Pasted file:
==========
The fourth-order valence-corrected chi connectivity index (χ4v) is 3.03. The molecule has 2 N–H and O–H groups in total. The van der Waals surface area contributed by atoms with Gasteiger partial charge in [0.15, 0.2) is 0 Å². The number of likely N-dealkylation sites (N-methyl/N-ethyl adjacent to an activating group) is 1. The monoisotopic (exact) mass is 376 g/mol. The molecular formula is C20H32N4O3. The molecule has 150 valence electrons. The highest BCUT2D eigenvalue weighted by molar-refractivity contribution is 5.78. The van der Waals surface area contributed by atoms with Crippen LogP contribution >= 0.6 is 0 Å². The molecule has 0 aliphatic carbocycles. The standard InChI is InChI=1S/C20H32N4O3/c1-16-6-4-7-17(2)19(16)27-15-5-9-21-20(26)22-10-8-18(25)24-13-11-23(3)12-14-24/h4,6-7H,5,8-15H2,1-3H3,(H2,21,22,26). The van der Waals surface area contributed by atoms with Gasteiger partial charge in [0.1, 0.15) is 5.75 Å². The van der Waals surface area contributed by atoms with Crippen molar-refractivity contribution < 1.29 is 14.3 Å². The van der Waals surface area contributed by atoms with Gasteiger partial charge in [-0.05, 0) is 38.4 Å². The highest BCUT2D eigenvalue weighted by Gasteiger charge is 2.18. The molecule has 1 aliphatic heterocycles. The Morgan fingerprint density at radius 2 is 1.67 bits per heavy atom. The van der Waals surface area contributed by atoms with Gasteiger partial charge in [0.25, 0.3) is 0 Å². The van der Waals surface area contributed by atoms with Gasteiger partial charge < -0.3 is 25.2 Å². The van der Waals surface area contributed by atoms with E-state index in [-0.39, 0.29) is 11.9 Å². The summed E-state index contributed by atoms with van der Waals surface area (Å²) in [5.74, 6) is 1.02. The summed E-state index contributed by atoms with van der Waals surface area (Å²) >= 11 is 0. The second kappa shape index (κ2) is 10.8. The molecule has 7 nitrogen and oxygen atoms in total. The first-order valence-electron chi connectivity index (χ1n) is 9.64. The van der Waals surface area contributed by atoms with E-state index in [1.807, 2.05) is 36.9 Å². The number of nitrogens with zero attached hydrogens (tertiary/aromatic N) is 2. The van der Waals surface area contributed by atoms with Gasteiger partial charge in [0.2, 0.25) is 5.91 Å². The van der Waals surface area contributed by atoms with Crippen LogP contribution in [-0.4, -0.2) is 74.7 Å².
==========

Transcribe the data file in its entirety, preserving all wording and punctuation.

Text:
The fourth-order valence-corrected chi connectivity index (χ4v) is 3.03. The molecule has 2 N–H and O–H groups in total. The van der Waals surface area contributed by atoms with Gasteiger partial charge in [0.15, 0.2) is 0 Å². The number of likely N-dealkylation sites (N-methyl/N-ethyl adjacent to an activating group) is 1. The monoisotopic (exact) mass is 376 g/mol. The molecular formula is C20H32N4O3. The molecule has 150 valence electrons. The highest BCUT2D eigenvalue weighted by molar-refractivity contribution is 5.78. The van der Waals surface area contributed by atoms with Crippen LogP contribution >= 0.6 is 0 Å². The molecule has 0 aliphatic carbocycles. The standard InChI is InChI=1S/C20H32N4O3/c1-16-6-4-7-17(2)19(16)27-15-5-9-21-20(26)22-10-8-18(25)24-13-11-23(3)12-14-24/h4,6-7H,5,8-15H2,1-3H3,(H2,21,22,26). The van der Waals surface area contributed by atoms with Gasteiger partial charge in [0.1, 0.15) is 5.75 Å². The van der Waals surface area contributed by atoms with Crippen molar-refractivity contribution < 1.29 is 14.3 Å². The van der Waals surface area contributed by atoms with Gasteiger partial charge in [-0.05, 0) is 38.4 Å². The highest BCUT2D eigenvalue weighted by Gasteiger charge is 2.18. The molecule has 1 aliphatic heterocycles. The Morgan fingerprint density at radius 2 is 1.67 bits per heavy atom. The van der Waals surface area contributed by atoms with Gasteiger partial charge in [0.25, 0.3) is 0 Å². The van der Waals surface area contributed by atoms with Gasteiger partial charge < -0.3 is 25.2 Å². The van der Waals surface area contributed by atoms with E-state index in [-0.39, 0.29) is 11.9 Å². The summed E-state index contributed by atoms with van der Waals surface area (Å²) in [5.74, 6) is 1.02. The summed E-state index contributed by atoms with van der Waals surface area (Å²) >= 11 is 0. The second kappa shape index (κ2) is 10.8. The molecule has 7 nitrogen and oxygen atoms in total. The first-order valence-electron chi connectivity index (χ1n) is 9.64. The van der Waals surface area contributed by atoms with E-state index in [1.807, 2.05) is 36.9 Å². The number of nitrogens with zero attached hydrogens (tertiary/aromatic N) is 2. The van der Waals surface area contributed by atoms with Gasteiger partial charge in [0.2, 0.25) is 5.91 Å². The van der Waals surface area contributed by atoms with Crippen LogP contribution in [-0.4, -0.2) is 74.7 Å².